So I researched into air filtration technologies and published research articles on airborne particle sizes and concentrations, particle size affect on engine wear, and factors in predicting engine wear based on air contaminates. I take back what I said about the filter being saturated with flour and I believe the filter was properly oiled. Turns out it's way more complicated than it seems and even academic researchers are struggling to reach a consensus on many of the basic points. K&N claims between a 96-99% cumulative filtration in ISO 5011 testing (https://www.knfilters.com/efficiency_testing.htm
). Dry filters on the other hand should see nearly 100% filtration down to their pore size (which we saw in you testing). But there's a catch, once you go below the pore size nearly all of the particulate matter should pass straight through the dry filter (though they can actually act like finer filters as they clog at the significant expense of airflow), where as the oiled filter should continue to filter out 96-99% of the particulates no matter the size. Typical flower is 89-98% 10-41μm and 41-300μm particulates, and 2-11% 10μm or smaller (https://www.sciencedirect.com/science/article/abs/pii/S0733521084710587
). In conclusion, it appears that neither dry filters or oiled filters alone can fully protect an engine from wear but dry filter are by far more effective at stopping the most dangerous debris. I wouldn't be surprised if we eventually saw a high performance car intake system that uses both technologies with the oiled filter being a maintenance free item and large replaceable dry filters being the primary flirtation.
I think the fact that you had no filter-less control to show what the count would have been with flour going straight through the system may have skewed everyone's interpretation of what's going on. Long story short, without a filter less control to compare to I could predict only vaguely similar results as what your testing indicated (and I do agree that in the continuous flow test that the particulates probably passed the counter before you checked it) but I don't think most peoples' interpretation of the results really reflects what is going on or the difference between oiled vs dry filters. Despite what simulated testing (yours and others I've found) have shown, oiled filters are doing at least a similar job at preventing engine wear as dry filters. So either the effects of 40 times the pass through of particulates is only marginal (but no less an important factor when selecting a filter) OR 60mph airflow in your system is more than real world air velocity's through the filters causing more pass through than normal OR the distribution of flour particulate sizes is vastly dissimulator compared to the vast majority of ambient air particulate sizes across the USA.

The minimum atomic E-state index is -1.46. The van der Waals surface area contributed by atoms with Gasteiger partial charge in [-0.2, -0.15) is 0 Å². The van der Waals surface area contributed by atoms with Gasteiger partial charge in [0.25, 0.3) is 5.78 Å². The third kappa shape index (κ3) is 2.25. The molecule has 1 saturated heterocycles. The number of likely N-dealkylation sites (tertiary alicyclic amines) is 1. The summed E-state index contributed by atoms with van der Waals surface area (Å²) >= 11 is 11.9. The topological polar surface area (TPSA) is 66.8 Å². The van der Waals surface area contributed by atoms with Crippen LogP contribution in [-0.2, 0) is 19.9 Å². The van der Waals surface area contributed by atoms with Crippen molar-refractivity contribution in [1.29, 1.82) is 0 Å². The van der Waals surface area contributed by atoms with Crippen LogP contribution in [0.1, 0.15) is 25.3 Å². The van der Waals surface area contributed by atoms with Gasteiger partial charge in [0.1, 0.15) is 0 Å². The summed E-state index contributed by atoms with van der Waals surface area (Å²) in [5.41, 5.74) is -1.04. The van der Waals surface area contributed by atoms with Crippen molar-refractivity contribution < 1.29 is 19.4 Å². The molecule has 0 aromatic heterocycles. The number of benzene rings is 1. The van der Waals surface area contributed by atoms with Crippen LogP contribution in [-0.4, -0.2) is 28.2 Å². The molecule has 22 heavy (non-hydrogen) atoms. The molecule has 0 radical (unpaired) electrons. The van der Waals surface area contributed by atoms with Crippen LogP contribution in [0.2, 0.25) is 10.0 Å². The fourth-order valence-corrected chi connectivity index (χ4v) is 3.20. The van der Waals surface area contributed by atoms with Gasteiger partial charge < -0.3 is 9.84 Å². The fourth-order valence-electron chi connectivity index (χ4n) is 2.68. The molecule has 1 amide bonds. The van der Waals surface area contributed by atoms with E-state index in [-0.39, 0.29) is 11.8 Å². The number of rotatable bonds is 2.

I'd love to see a control test with flour to find out if the pass through we saw is within the 1-4% K&N is promising and some measurement of how much of the 3-6um particles made it through the dry filters because I think it's way more than what viewers think and it has been shown to cause significant engine wear (https://www.researchgate.net/public...and_filtration_on_automobile_engine_wear